A British bank could soon be cutting a financial lifeline for millions of Somalis.
Barclays is poised to sever its ties to Dahabshiil, one of the Somali expatriate community’s biggest money transfer services, as part of a larger reorganization of its business. Barring a successful last-minute court challenge on Tuesday, experts say the move will jeopardize some 100 million pounds’ ($160 million) worth of payments made from the U.K. each year.
Barclays’ move, part of a company-wide effort to insulate itself from the risks associated with money-laundering and corruption, could force Dahabshiil to stop executing transfers between individuals as soon as Wednesday. The bank declined to comment ahead of the court decision expected later Tuesday.
“Today is quite an important day,” said Laura Hammond, an expert in development at London’s School of Oriental and African Studies. “Sons sending money to their mothers, who are used to doing that through Dahabshiil, they won’t be able to do that.”
A host of other money transfer businesses allow U.K.-based Somalis to wire money home, but Dahabshiil is the biggest, boasting some 24,000 agents and branches worldwide. Somalia has not had a functional government in two decades, and its people rely heavily on remittances processed by Dahabshiil and companies like it.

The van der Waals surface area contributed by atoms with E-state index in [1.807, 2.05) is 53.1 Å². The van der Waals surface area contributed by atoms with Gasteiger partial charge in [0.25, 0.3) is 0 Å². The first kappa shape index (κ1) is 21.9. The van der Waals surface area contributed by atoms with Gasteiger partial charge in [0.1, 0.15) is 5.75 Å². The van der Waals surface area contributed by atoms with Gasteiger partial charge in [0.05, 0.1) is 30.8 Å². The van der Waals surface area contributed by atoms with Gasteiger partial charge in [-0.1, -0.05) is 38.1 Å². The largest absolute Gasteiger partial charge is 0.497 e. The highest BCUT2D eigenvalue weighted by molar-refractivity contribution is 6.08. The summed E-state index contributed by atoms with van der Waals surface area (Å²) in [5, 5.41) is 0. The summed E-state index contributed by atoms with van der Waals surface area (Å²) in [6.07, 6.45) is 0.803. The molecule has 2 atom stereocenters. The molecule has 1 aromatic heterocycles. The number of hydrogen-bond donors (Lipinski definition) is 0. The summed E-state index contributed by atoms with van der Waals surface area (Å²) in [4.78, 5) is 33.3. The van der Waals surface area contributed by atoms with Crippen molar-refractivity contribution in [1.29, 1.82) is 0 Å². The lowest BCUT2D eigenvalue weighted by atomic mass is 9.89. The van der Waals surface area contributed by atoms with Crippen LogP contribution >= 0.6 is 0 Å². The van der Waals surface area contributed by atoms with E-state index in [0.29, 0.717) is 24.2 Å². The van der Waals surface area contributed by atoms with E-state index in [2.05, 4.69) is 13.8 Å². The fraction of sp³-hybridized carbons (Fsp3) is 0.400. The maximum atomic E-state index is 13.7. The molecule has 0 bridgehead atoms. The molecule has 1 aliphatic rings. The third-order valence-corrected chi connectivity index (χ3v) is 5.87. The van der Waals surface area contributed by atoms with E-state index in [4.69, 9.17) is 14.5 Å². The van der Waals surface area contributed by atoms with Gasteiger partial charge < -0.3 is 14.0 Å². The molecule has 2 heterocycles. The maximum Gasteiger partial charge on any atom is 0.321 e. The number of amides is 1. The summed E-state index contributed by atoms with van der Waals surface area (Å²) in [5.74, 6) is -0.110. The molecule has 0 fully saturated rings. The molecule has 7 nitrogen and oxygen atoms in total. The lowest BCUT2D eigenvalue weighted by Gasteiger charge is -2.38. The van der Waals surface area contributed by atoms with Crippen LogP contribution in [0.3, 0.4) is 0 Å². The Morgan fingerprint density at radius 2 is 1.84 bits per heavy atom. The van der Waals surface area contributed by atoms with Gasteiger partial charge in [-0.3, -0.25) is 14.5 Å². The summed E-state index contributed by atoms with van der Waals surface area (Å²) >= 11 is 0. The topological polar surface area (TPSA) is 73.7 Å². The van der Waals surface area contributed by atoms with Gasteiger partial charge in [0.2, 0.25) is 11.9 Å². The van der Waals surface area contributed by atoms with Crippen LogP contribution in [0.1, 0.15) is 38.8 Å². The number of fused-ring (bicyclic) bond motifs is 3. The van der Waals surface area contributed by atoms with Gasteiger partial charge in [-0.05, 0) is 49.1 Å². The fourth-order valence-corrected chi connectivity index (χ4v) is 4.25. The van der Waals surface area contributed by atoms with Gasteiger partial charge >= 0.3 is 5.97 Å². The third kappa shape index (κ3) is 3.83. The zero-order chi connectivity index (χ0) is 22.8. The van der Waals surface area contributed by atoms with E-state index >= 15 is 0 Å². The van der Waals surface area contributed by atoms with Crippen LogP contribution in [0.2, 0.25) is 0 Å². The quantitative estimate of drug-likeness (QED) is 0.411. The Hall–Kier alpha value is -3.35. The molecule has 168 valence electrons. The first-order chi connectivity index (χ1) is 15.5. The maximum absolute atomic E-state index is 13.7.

Britain’s more than 100,000 Somali-born residents cannot easily take their cash to the next company down the street. Rival Somali remittance services are too small to absorb the cash flow or, like Dahabshiil, have also had their bank accounts pulled.
Somali President Hassan Sheikh Mohamud said Monday that his government was watching what was happening in London “with great concern.”
“Our people are now recovering from a long and devastating civil war and this is not the time to punish them again by closing the legitimate lifeline on which millions of Somalis absolutely depend,” he said.
Hammond warned that Barclays’ move may force the Somali money transfer business underground.
“It will be the perfect opportunity for those who want to send money to Somalia to fund terrorism or enable money laundering,” she said. “It creates a black hole for accountability.”